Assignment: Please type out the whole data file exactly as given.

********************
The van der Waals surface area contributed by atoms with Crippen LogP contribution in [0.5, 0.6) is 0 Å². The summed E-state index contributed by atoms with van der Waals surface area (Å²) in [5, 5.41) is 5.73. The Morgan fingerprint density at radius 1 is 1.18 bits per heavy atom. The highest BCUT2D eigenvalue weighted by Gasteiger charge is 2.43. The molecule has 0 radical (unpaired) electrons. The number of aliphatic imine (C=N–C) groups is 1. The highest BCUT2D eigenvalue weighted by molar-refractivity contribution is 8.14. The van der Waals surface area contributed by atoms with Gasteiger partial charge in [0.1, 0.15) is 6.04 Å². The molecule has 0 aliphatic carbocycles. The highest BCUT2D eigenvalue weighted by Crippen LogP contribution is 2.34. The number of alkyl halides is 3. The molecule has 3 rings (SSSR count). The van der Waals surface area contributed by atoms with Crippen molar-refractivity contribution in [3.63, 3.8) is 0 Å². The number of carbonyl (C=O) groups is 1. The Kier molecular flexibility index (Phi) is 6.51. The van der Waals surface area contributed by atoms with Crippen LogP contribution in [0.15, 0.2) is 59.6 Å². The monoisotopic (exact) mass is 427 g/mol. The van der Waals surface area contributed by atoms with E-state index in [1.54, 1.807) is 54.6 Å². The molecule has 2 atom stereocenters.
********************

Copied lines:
The van der Waals surface area contributed by atoms with Crippen LogP contribution in [0.5, 0.6) is 0 Å². The summed E-state index contributed by atoms with van der Waals surface area (Å²) in [5, 5.41) is 5.73. The Morgan fingerprint density at radius 1 is 1.18 bits per heavy atom. The highest BCUT2D eigenvalue weighted by Gasteiger charge is 2.43. The molecule has 0 radical (unpaired) electrons. The number of aliphatic imine (C=N–C) groups is 1. The highest BCUT2D eigenvalue weighted by molar-refractivity contribution is 8.14. The van der Waals surface area contributed by atoms with Gasteiger partial charge in [0.1, 0.15) is 6.04 Å². The molecule has 0 aliphatic carbocycles. The highest BCUT2D eigenvalue weighted by Crippen LogP contribution is 2.34. The number of alkyl halides is 3. The molecule has 3 rings (SSSR count). The van der Waals surface area contributed by atoms with Crippen molar-refractivity contribution in [3.63, 3.8) is 0 Å². The number of carbonyl (C=O) groups is 1. The Kier molecular flexibility index (Phi) is 6.51. The van der Waals surface area contributed by atoms with Crippen LogP contribution in [0.15, 0.2) is 59.6 Å². The monoisotopic (exact) mass is 427 g/mol. The van der Waals surface area contributed by atoms with E-state index in [1.54, 1.807) is 54.6 Å². The molecule has 2 atom stereocenters.